Contrary to what Narcos would have you believe, Colombia is not supernatural; the forces that shape it are complicated but perfectly knowable. The dissociation comes from imposing outside narrative conventions on a reality that refuses to conform to them. “The ‘war on drugs’ is a misnomer,” writes investigative journalist Dawn Paley, not an actual policy that has ever been enacted. The very word ‘narcotics,’ writes historian Suzzana Reiss, is a “political and historical construction, rather than a neutral descriptive category.” The mere act of discussing the world in these terms creates distinctions that do not objectively exist—between peasant farmers and criminals, the people who move a product and the governments that supposedly oppose them. In Colombia, there have been wars fought for drugs and wars fought with drugs but never a war fought against drugs. That Narcos pretends otherwise is the only thing magical about it.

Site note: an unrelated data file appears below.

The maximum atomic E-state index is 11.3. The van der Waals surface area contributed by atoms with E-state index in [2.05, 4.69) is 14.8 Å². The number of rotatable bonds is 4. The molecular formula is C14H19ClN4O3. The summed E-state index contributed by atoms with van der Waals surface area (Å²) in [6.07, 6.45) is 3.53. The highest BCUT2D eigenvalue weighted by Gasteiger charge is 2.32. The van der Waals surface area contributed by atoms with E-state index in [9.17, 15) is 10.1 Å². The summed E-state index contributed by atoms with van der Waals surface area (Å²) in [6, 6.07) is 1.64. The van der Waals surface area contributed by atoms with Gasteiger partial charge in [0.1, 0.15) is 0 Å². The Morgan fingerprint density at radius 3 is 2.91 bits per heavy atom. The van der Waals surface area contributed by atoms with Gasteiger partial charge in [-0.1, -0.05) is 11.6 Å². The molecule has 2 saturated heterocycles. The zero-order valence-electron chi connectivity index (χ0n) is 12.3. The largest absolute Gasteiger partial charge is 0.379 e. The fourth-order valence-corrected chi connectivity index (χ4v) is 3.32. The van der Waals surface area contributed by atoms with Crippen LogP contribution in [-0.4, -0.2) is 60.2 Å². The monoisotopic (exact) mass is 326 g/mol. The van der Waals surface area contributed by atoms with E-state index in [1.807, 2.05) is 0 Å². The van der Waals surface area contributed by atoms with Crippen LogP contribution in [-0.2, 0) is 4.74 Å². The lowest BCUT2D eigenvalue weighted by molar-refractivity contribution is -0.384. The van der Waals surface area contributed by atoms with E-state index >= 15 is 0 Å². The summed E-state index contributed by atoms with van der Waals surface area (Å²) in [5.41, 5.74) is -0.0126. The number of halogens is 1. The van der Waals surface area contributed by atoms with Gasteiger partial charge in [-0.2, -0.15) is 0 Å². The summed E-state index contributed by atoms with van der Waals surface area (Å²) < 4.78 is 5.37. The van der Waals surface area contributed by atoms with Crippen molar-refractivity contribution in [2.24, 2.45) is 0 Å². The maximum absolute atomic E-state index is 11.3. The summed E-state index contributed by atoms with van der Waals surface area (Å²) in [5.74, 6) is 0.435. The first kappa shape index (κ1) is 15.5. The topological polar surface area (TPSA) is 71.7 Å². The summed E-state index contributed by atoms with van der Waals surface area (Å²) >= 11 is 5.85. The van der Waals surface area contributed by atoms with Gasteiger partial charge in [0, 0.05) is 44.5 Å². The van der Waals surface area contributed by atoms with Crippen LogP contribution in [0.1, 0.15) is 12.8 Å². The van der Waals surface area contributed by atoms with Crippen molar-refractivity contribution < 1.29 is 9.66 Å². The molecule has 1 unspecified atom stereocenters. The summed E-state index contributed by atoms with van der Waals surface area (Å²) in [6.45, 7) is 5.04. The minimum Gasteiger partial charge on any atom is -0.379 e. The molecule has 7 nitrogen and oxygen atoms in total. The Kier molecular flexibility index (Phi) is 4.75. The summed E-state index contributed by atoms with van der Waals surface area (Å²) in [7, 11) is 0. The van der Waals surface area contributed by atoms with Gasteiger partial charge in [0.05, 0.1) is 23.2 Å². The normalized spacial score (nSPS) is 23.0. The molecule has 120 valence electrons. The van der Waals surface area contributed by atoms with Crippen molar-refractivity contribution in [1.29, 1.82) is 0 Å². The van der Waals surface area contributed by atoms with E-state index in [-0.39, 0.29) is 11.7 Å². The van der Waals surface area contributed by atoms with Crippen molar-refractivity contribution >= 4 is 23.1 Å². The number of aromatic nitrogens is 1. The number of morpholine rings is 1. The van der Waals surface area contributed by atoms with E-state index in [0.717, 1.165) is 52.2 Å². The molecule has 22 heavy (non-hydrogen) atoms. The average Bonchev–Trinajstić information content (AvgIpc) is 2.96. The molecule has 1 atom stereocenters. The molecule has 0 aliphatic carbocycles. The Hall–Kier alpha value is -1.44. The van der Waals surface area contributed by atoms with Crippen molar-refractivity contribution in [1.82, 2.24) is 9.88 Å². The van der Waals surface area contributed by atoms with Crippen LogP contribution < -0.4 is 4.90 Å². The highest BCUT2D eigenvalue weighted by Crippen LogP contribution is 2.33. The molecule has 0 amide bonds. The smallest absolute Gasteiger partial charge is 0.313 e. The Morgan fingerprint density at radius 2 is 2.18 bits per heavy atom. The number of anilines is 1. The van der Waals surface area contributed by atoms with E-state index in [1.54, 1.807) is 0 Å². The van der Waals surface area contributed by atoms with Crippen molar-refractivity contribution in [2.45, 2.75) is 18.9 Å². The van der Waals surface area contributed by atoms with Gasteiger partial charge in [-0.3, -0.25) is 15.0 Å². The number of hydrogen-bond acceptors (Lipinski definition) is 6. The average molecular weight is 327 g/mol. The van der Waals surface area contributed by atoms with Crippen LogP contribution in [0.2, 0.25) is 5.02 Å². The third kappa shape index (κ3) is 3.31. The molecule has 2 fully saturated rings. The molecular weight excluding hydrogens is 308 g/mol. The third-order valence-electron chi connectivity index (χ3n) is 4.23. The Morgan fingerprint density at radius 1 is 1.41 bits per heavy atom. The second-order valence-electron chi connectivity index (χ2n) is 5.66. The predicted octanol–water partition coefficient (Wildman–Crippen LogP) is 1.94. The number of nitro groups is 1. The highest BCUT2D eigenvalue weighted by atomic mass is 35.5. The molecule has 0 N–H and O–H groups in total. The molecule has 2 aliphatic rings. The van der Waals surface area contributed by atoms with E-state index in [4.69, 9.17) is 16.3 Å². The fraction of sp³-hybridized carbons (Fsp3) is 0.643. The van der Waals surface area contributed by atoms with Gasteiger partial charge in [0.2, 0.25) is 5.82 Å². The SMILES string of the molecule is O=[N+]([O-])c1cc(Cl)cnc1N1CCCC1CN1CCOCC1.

The Surprising Histories of the Coolest Streets in New York and Paris (New Republic)
In The Only Street in Paris, Elaine Sciolino explores the rue des Martyrs, a quiet street that cuts through the French capital’s ninth arrondissement. Ada Calhoun goes even more micro, mapping out the history of just three blocks in New York’s Lower East Side in St. Marks Is Dead: The Many Lives of America's Hippest Street.
What Suffragette Can Teach Us About ‘Angry Feminism’ (Time)
In the movie Suffragette, out Oct. 23, a clear-eyed band of working-class British women, frustrated by the failure of peaceful attempts to secure their right to vote, employ militaristic tactics in pursuit of their goal. They set off bombs in public trashcans, hurl rocks through shop windows and set fire to politicians’ homes. These were not, as screenwriter Abi Morgan told TIME in a recent interview alongside director Sarah Gavron, “middle-class ladies in bonnets bashing tambourines.” They were a group of very angry feminists.
Nuremberg Nazi Site Crumbles: What should be done with it? (NYT)